|Publication number||US6181519 B1|
|Application number||US 09/062,665|
|Publication date||Jan 30, 2001|
|Filing date||Apr 20, 1998|
|Priority date||Apr 24, 1997|
|Publication number||062665, 09062665, US 6181519 B1, US 6181519B1, US-B1-6181519, US6181519 B1, US6181519B1|
|Original Assignee||Samsung Electronics Co., Ltd.|
|Export Citation||BiBTeX, EndNote, RefMan|
|Patent Citations (24), Non-Patent Citations (1), Referenced by (19), Classifications (6), Legal Events (4)|
|External Links: USPTO, USPTO Assignment, Espacenet|
This application makes reference to, incorporates the same herein, and claims all benefits accruing under 35 U.S.C. § 119 from an application for HEAD SLIDER OF HARD DISK DRIVE earlier filed in the Korean Industrial Property Office on Apr. 24, 1997, and there duly assigned Serial No. 15328/1997, a copy of which application is annexed hereto.
1. Technical Field
The present invention relates to a head slider of a hard disk drive, and more particularly, relates to a head slider of tri-pad type for stable flying height over a magnetic disk.
2. Related Art
Generally, a hard disk drive comprises one or more disks being rotated by a built-in spindle motor and one or more magnetic heads for writing and reading data to and from the disks. The actuator rotates about a pivot fixed on the base, and the magnetic heads mounted on one end of the actuator write or retrieve data on and from the target tracks on the disks while moving above the disks by means of the voice coil motor (VCM) provided on the other end of the actuator.
The magnetic heads are each mounted on the respective ends of head gimbals fixed on the actuator arms, and the heads perform data access operations while floating above the surfaces of disks at uniform flying height on an air cushion generated by the high speed rotation of disks. Such magnetic heads are classified into the head stack assembly and the head gimbal assembly depending on the assembled state, and the pole for performing the actual read/write operations is mounted on the slider itself.
As for the head slider, there have been many efforts to design a floating type head slider that is capable of maintaining a constant flying height over the magnetic disk and reducing the spacing loss between the head slider and the magnetic disk for high density and high storage capacity recording. Recently, a pseudo contact head recording technology has been developed for hard disk drive application to reduce the spacing loss between the head slider and the magnetic disk. Examples of contemporary head sliders using pseudo contact head recording technology are disclosed in U.S. Pat. No. 4,218,715 for Magnetic Head Slider Assembly issued to Garnier, U.S. Pat. No. 4,333,229 for Method Of Manufacturing Thin Film Magnetic Head/Slider Combination issued to Ellenberger, and U.S. Pat. No. 4,802,042 for Side-Vented Magnetic Head Air Bearing Slider issued to Strom. Generally the storage capacity and density of the hard disk drive are determined by the magnetic head and the disks, and therefore the recording density varies depending on the flying height of the slider head since the slider head is usually employed for the magnetic head. That is, the lower the flying height is, the higher the obtained recording density is obtained. However, the flying height must be higher than the gliding height because the slider head may crash against the disk surface if the flying height of the slider head is excessively low, and if the flying height is reduced as low as possible without crashing, the head is brought almost into contact with the disk surface. The slider head must use a CSS (contact start and stop) method to land on the disk surface during standstill of the disk drive and lift off from the disk surface when the disk drive starts operation.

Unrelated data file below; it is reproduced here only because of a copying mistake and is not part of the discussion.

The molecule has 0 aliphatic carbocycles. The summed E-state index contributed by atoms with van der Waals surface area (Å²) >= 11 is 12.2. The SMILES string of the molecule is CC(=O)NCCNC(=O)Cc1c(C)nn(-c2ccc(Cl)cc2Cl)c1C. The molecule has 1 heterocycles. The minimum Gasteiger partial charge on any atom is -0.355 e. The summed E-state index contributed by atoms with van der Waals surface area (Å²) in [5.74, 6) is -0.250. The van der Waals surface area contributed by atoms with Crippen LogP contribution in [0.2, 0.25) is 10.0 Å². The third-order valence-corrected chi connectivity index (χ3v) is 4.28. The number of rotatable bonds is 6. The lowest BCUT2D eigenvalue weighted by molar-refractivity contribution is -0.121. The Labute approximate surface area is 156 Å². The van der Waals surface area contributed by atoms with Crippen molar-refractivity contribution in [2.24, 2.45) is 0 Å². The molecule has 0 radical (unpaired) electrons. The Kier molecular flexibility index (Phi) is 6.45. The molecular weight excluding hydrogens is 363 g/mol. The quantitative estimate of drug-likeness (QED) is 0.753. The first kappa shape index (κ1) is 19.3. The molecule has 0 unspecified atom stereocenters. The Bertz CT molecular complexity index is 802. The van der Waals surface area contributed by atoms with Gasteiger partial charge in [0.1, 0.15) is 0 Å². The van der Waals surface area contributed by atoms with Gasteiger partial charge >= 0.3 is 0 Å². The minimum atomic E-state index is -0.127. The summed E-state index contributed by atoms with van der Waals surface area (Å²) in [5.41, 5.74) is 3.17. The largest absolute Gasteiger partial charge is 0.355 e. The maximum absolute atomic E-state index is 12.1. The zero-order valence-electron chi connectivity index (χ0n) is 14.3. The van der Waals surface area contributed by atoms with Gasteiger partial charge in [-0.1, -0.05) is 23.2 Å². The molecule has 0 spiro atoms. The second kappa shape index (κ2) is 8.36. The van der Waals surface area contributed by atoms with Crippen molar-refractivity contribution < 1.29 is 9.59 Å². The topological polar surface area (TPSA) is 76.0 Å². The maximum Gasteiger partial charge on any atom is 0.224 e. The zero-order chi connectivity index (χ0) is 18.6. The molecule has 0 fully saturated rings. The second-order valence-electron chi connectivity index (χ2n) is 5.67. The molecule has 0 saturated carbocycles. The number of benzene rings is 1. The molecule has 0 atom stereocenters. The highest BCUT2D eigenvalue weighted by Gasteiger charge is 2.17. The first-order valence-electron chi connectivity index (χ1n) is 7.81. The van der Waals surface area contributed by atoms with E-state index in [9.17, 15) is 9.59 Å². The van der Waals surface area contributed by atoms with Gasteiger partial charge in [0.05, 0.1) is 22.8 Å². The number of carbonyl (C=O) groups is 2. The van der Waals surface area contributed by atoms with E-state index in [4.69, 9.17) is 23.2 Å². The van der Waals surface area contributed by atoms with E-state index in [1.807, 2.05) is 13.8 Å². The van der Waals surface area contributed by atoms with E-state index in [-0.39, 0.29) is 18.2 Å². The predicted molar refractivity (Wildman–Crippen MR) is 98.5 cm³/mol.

Another example of the slider head adopting such pseudo contact head recording method is a tri-pad type head slider as disclosed, for example, in U.S. Pat. No. 5,473,485 for Tripad Air Bearing Magnetic Head Slider issued to Leung et al. A typical tri-pad type head slider consists of two outer side pads (i.e., rails) and a third pad provided at the trailing edge substantially centrally relative to the outer side pads with air bearing surfaces (ABS) for intermittently contacting the disk surface. The CSS (contact start and stop) method adopted by most hard disk drive systems is an important factor for the slider head to land on the disk surface during the standstill of the disk drive and lift off from the disk surface when the disk drive starts operation in order to enhance the reliability of the hard disk drive. Of the three air bearing surfaces, the third and centrally positioned pad performs a recording operation by contacting the disk surfaces by means of the air bearing surface of the middle rail having a head gap and pole. The remaining two air bearing surfaces of side pads keep the overall balance of the head slider. However, as I have observed, the trailing edges of the outer side pads with air bearing surfaces are susceptible to crashes on the disk surface, and adversely affect the cross section of air bearing surfaces as well as the take-off time for lifting off.
Accordingly, it is therefore an object of the present invention to provide a novel head slider that has significant contact start and stop characteristics over a magnetic disk.
It is also an object to provide a tri-pad head slider that is designed to maintain a stable flying height over the surface of a magnetic disk.